these matters or might also be able to respond.
Please send replies to email@example.com or to
Ilene Rosenthal, General Counsel
Software Publishers Association
1730 M St. NW, Suite 700
Washington DC 20036
(202) 452-1600 ext. 318
(202) 452-1600 ext. 342
When sending this information to SPA, please also send a copy to the
Electronic Frontier Foundation, as both SPA and EFF are working on this
issue, and both organizations aim to reduce the ITAR restrictions on
cryptographic technology. You can send your information to firstname.lastname@example.org.
Subject: Retrieving the National Information Infrastructure Documents
WHAT IS AVAILABLE -- AND HOW?
Information on the National Information Infrastructure is available both
electronically, in print and in CD-ROM. Please note that some information
varies at each site and can include daily updates from the White House,
press releases and briefings, background information, and reports.
As additional documents and retrieval sources become available, we
will update this factsheet.
TABLE OF CONTENTS
I. Retrieving an electronic version -- at no charge
A. Retrieval via electronic bulletin board
B. Retrieval via electronic mail
C. Retrieval via gopher and telnet
D. Retrieval via anonymous-ftp
I. RETRIEVING AN ELECTRONIC VERSION -- NO CHARGE
A - VIA ELECTRONIC BULLETIN BOARDS
1) Bulletin Board at Fedworld (National Technical Info. Service)
Set software parameters for: N-8-1
Dial: (9600 baud) 703-321-8020
B - VIA ELECTRONIC MAIL
1) send a message to: email@example.com
Depending on the information you are looking for, using the commands
below, you will receive the information you request.
TO RETRIEVE: TYPE:
Agenda for Action send niiagenda
Technology for Economic
Growth Catalog send nii-tech catalog
C - VIA GOPHER AND/OR TELNET
1) gopher ace.esusda.gov (Extension Service, USDA)
To get to this gopher, type:
From the Main Menu, choose:
5. Americans Communicating Electronically/...
3. National Information Infrastructure documents
2) gopher sunsite.unc.edu (University of North Carolina)
To get to this gopher, type:
12. National Information Infrastructure Information/
4. Technology Initiative Summary/
3) telnet gopher.nist.gov
Telnet to: gopher.nist.gov
login as "gopher". Choose the menu item "DOC
Documents". Choose "niiagenda.asc".
D - VIA ANONYMOUS-FTP
1. Internet The package is available in ASCII format through
anonymous FTP and Gopher. The name of the file is
"niiagenda.asc". Access information and directories are
Login as "anonymous". Use your email address or guest
as the password. Change directory to "pub".
Login as "anonymous" using "guest" as the password.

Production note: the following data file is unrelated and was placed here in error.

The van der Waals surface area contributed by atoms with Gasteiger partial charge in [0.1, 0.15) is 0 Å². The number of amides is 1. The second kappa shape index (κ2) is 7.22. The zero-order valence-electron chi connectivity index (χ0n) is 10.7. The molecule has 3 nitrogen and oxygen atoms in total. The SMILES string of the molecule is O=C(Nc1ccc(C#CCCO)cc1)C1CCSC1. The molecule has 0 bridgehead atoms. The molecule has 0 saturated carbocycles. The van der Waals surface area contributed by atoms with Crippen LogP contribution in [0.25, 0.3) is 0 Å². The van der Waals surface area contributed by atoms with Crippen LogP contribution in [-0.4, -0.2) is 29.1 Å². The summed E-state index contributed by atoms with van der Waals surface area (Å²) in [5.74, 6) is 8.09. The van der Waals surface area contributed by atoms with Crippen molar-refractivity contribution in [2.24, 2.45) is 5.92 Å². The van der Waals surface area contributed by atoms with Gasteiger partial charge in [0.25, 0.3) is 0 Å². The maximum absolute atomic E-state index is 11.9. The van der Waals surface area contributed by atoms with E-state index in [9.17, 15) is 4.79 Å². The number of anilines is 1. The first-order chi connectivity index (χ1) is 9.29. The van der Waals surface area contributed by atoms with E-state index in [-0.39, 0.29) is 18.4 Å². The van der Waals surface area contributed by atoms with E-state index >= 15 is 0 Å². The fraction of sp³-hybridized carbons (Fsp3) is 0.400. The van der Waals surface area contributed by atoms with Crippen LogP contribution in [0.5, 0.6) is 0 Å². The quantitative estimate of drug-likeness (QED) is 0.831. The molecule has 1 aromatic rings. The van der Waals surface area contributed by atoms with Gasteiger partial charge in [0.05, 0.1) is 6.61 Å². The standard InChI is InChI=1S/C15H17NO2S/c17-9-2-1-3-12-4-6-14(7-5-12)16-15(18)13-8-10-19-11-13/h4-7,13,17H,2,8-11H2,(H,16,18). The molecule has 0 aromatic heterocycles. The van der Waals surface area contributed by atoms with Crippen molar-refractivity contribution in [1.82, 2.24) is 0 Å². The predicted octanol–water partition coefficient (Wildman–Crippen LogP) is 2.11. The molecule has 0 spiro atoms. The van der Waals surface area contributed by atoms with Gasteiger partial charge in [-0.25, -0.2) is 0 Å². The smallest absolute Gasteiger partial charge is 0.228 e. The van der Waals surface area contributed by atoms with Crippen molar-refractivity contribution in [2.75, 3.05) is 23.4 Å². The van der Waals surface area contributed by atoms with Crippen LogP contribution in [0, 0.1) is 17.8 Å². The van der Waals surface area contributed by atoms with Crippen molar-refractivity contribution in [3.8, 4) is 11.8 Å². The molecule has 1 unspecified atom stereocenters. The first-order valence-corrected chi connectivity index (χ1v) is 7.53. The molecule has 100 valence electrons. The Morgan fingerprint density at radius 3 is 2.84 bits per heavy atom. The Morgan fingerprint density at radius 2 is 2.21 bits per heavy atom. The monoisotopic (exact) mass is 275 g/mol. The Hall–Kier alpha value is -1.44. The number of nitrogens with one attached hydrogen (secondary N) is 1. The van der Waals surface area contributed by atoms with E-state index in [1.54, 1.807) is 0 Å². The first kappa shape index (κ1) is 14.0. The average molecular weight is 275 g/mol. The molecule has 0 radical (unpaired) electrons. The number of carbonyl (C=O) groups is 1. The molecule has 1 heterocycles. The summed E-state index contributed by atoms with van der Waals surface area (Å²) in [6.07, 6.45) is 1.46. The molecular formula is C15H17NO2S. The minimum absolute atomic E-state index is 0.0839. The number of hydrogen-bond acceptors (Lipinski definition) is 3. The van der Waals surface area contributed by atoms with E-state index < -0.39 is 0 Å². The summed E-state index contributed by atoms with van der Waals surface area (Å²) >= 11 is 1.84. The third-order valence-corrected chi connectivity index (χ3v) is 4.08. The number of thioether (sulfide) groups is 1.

Login as "anonymous". Use your email address or "guest"
as the password. Change directory to npr.
The package also may be present in a self extracting
compressed file named "niiagend.exe". Remember to
issue the binary command before "getting" the
E -- BULLETIN BOARD ACCESS
Bulletin Boards The package is available for downloading on
the following bulletin boards:
Name: NTIA Bulletin Board
Phone: (202) 482-1199
Communications parameters should be set to either 2400 or
9600 baud, no parity, 8 data bits and 1 stop bit. The
package is available under the "press releases" menu item as
"niiagend.asc" (ascii) and "niiagend.exe" (compressed-self
Name: Department of Commerce Economic Bulletin Board
Phone: 202-482-1986 (voice instructions for subscription
This is a "fee for service" bulletin board. Subscribers may
download the "niiagenda" document for normal on-line
charges. Non-subscribers may subscribe for $35 and download
the report for no additional charge. Free telnet access and
download services are available through the Internet by
using the address: ebb.stat-usa.gov. Use trial as your user
Name: FedWorld On-line Information Network
Phone: (703) 321-8020
Communications parameters should be set to either 2400 or
9600 baud, no parity, 8 data bits and 1 stop bit. To access
"niiagend.asc" from the FedWorld menu, enter "-==--==--==--
Subject: NSF Digital Library Open Meeting - Dec. 6
The National Science Foundation (NSF) will hold a Briefing Meeting
concerning the NSF/ARPA/NASA "Research on Digital Libraries" Initiative
(Announcement NSF-93-141). This meeting will take place on December 6,
10:00 am to 12:00 noon, at the Auditorium of the National Academy of
Sciences, 2100 C Street N.W., Washington, DC. This meeting will be open to
all parties interested in responding to this Initiative. For further
information, please contact Gwendolyn Barber. By telephone: (202) 357-9572.
By email: firstname.lastname@example.org. NSF-93-141 is available via US Mail or email,
believe it or not, but due to a move to a new office, there may be a delay in
getting it to you.
EFFector Online is published biweekly by:
Electronic Frontier Foundation
1001 G Street, N.W., Suite 950 East
Washington, DC 20001, USA
Phone: +1 202 347 5400, FAX: +1 202 393 5509
Internet Address: email@example.com or firstname.lastname@example.org
Coordination, production and shipping by:
Stanton McCandlish, Online Activist
Reproduction of this publication in electronic media is encouraged. Signed
articles do not necessarily represent the view of the EFF. To reproduce
signed articles individually, please contact the authors for their express
*This newsletter is printed on 100% recycled electrons.*
MEMBERSHIP IN THE ELECTRONIC FRONTIER FOUNDATION
In order to continue the work already begun and to expand our efforts and
activities into other realms of the electronic frontier, we need the
financial support of individuals and organizations.
If you support our goals and our work, you can show that support by
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Your membership/donation is fully tax deductible.
Our memberships are $20.00 per year for students and $40.00 per year for